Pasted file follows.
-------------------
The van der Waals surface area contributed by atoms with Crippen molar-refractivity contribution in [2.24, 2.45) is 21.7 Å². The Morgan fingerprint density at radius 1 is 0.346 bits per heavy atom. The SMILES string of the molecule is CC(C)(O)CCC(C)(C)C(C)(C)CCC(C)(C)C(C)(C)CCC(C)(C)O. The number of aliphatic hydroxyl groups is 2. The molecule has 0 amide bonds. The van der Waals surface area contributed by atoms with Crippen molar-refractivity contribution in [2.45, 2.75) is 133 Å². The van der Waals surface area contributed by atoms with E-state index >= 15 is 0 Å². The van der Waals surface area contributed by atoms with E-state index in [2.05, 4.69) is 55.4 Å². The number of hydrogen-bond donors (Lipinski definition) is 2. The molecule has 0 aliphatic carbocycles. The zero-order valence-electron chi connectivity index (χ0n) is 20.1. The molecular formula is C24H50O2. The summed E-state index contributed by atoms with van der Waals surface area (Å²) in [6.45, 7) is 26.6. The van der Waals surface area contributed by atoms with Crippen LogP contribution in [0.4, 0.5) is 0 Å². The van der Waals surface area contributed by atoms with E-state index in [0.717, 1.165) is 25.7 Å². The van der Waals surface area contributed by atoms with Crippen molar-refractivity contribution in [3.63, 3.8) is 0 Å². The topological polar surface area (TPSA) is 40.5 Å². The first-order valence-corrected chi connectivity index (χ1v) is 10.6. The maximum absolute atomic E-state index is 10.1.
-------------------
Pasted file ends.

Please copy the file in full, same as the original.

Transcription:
The van der Waals surface area contributed by atoms with Crippen molar-refractivity contribution in [2.24, 2.45) is 21.7 Å². The Morgan fingerprint density at radius 1 is 0.346 bits per heavy atom. The SMILES string of the molecule is CC(C)(O)CCC(C)(C)C(C)(C)CCC(C)(C)C(C)(C)CCC(C)(C)O. The number of aliphatic hydroxyl groups is 2. The molecule has 0 amide bonds. The van der Waals surface area contributed by atoms with Crippen molar-refractivity contribution in [2.45, 2.75) is 133 Å². The van der Waals surface area contributed by atoms with E-state index >= 15 is 0 Å². The van der Waals surface area contributed by atoms with E-state index in [2.05, 4.69) is 55.4 Å². The number of hydrogen-bond donors (Lipinski definition) is 2. The molecule has 0 aliphatic carbocycles. The zero-order valence-electron chi connectivity index (χ0n) is 20.1. The molecular formula is C24H50O2. The summed E-state index contributed by atoms with van der Waals surface area (Å²) in [6.45, 7) is 26.6. The van der Waals surface area contributed by atoms with Crippen LogP contribution in [0.4, 0.5) is 0 Å². The van der Waals surface area contributed by atoms with E-state index in [0.717, 1.165) is 25.7 Å². The van der Waals surface area contributed by atoms with Crippen molar-refractivity contribution in [3.63, 3.8) is 0 Å². The topological polar surface area (TPSA) is 40.5 Å². The first-order valence-corrected chi connectivity index (χ1v) is 10.6. The maximum absolute atomic E-state index is 10.1.